Features

{mosimage}TORONTO - With four months to go in 2009, Toronto parishes and religious orders have welcomed 45 per cent more refugees than they did in all of 2006. There will be five more landing in Toronto the second week of September.

The 53 refugees welcomed in the first eight months of 2009, the 72 sponsorship applications submitted to Citizenship and Immigration Canada , the 37 parishes and six religious orders actively sponsoring refugees are just numbers. Every number masks a story.

Quebec court says parents can't pull kids from religion course

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{mosimage}OTTAWA - A Quebec Superior Court judge has ruled against Drummondville parents who want to remove their children from a mandatory ethics and religious culture course.

The parents had sued their local school board, arguing violation of parental rights and religious freedom. But the Aug. 31 decision ruled the course does not violate religious freedom.

More police in Toronto schools this year

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{mosimage}TORONTO - After a successful first year of school-based policing, 20 more officers will be patrolling hallways this  September to bring the total number of officers in schools to 50, says Toronto Police.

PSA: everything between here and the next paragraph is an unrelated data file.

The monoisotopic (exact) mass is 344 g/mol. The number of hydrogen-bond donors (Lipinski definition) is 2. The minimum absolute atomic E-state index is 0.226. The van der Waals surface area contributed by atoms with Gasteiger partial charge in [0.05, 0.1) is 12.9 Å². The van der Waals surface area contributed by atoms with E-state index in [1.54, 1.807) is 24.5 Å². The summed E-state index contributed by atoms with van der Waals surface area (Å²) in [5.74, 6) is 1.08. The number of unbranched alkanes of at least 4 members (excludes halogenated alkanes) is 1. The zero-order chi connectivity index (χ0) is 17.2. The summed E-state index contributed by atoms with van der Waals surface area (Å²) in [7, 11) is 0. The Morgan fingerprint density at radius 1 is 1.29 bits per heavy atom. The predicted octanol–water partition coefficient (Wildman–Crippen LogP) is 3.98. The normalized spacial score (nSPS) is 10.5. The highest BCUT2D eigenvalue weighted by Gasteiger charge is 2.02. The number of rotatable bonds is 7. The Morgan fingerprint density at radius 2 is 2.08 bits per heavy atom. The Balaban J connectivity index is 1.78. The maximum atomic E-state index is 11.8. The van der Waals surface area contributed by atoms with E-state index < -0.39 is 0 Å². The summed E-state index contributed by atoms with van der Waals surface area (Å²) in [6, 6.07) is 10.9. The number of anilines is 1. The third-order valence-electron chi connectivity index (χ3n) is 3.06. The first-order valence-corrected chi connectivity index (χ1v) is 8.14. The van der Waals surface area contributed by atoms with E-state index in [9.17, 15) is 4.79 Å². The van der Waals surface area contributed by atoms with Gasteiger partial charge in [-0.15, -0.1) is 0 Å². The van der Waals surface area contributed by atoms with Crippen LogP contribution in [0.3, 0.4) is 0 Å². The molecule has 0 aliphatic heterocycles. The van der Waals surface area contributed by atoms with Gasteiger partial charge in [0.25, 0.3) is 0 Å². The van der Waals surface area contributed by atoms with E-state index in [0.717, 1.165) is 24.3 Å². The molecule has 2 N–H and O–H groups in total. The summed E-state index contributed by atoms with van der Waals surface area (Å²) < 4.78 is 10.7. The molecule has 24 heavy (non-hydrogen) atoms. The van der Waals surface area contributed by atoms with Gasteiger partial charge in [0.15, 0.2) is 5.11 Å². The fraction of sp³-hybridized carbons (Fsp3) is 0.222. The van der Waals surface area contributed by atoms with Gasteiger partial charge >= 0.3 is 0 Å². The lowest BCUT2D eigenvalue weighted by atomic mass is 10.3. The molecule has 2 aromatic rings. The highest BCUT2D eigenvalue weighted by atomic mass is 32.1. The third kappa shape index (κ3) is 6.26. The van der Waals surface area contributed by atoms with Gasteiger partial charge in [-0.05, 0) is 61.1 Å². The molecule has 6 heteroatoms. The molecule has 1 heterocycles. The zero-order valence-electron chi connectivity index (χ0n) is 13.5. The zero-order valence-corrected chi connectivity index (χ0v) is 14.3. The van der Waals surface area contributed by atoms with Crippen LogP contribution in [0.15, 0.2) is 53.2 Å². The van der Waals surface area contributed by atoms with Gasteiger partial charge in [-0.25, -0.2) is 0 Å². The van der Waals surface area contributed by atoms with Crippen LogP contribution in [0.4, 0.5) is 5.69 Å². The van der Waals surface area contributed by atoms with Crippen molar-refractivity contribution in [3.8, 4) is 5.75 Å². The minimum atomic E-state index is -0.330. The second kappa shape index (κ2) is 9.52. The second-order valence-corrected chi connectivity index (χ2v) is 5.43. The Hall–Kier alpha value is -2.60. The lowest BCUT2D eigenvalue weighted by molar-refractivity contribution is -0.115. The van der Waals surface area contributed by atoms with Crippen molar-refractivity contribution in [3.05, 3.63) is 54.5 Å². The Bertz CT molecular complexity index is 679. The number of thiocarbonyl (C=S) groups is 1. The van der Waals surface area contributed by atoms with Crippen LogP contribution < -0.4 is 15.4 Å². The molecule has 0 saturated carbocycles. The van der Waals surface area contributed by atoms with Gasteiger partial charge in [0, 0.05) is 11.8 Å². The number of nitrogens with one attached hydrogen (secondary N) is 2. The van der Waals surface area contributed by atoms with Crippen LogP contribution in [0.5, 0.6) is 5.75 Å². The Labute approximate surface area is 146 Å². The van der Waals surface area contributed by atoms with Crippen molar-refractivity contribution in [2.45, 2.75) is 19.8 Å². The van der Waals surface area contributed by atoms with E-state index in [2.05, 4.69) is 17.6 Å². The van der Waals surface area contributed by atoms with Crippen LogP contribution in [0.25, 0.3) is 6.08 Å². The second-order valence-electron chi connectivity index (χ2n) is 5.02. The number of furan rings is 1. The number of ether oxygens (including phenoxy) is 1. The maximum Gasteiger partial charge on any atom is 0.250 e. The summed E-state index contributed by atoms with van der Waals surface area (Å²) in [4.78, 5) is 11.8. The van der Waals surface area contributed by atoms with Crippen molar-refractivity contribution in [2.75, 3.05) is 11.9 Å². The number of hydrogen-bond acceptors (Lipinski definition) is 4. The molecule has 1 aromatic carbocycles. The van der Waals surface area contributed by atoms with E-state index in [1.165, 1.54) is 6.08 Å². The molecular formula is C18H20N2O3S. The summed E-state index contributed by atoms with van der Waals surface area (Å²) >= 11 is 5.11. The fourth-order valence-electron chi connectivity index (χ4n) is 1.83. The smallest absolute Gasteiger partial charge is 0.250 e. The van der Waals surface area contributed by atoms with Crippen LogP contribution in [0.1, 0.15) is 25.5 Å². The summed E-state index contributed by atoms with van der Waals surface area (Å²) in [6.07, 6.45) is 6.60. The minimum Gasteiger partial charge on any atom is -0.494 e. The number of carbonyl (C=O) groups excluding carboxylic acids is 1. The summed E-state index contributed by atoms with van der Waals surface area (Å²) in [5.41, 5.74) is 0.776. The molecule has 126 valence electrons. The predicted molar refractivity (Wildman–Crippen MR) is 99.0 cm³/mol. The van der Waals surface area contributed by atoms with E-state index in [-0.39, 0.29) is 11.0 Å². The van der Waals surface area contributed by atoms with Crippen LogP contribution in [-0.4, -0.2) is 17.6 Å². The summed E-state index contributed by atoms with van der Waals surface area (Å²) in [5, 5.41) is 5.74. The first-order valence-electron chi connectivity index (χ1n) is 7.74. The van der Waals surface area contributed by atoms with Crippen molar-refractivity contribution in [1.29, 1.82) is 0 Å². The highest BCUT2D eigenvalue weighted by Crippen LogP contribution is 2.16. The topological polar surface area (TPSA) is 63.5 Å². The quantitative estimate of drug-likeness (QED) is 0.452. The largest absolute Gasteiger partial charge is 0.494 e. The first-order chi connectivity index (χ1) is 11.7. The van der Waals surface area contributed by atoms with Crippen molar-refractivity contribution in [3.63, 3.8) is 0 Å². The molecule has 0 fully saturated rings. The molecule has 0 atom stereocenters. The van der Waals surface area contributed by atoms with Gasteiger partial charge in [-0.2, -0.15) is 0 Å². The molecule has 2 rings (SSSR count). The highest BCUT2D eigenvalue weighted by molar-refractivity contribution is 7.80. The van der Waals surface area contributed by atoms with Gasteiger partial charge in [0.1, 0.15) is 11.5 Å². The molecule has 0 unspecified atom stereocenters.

“These officers approached these assignments with insatiable energy and dedication. As a result, we have created new relationships with young people all over Toronto. They, in turn have come to respect police officers on an entirely different level,” said Toronto Police Chief Bill Blair in a statement.

Richard Alway to supervise Toronto Catholic board

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{mosimage}TORONTO - It's going to be a tough new assignment, but the Toronto Catholic District School Board's new supervisor says he's up to the challenge.

Richard Alway assumes his new role Aug. 27, taking over from the provincially appointed supervision team of Norbert Hartmann and Norm Forma. The team resigned on Aug. 21. The Ontario government has been running the embattled board since last year when trustees became mired in a spending scandal and failed to balance the board's budget.

Ban of classic novel at Mississauga school is principal's perogative

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{mosimage}MISSISSAUGA, Ont. - The Dufferin-Peel Catholic District School Board says it’s much ado about nothing in the case of a Brampton principal who removed an American literary classic from his school’s Grade 10 reading list.

St. Edmund Campion High School principal Kevin McGuire will add a Canadian novel instead of the Pulitzer-prize winning and controversial book To Kill A Mockingbird, says board spokesperson Bruce Campbell.

New OECTA president, James Ryan, gets his priorities straight

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{mosimage}TORONTO - Limiting “data-driven education” and ensuring full-day kindergarten in Ontario are some of the key priorities for the new president of the Ontario English Catholic Teachers’ Association.

James Ryan told The Catholic Register that these issues are on his priority list for his two-year term.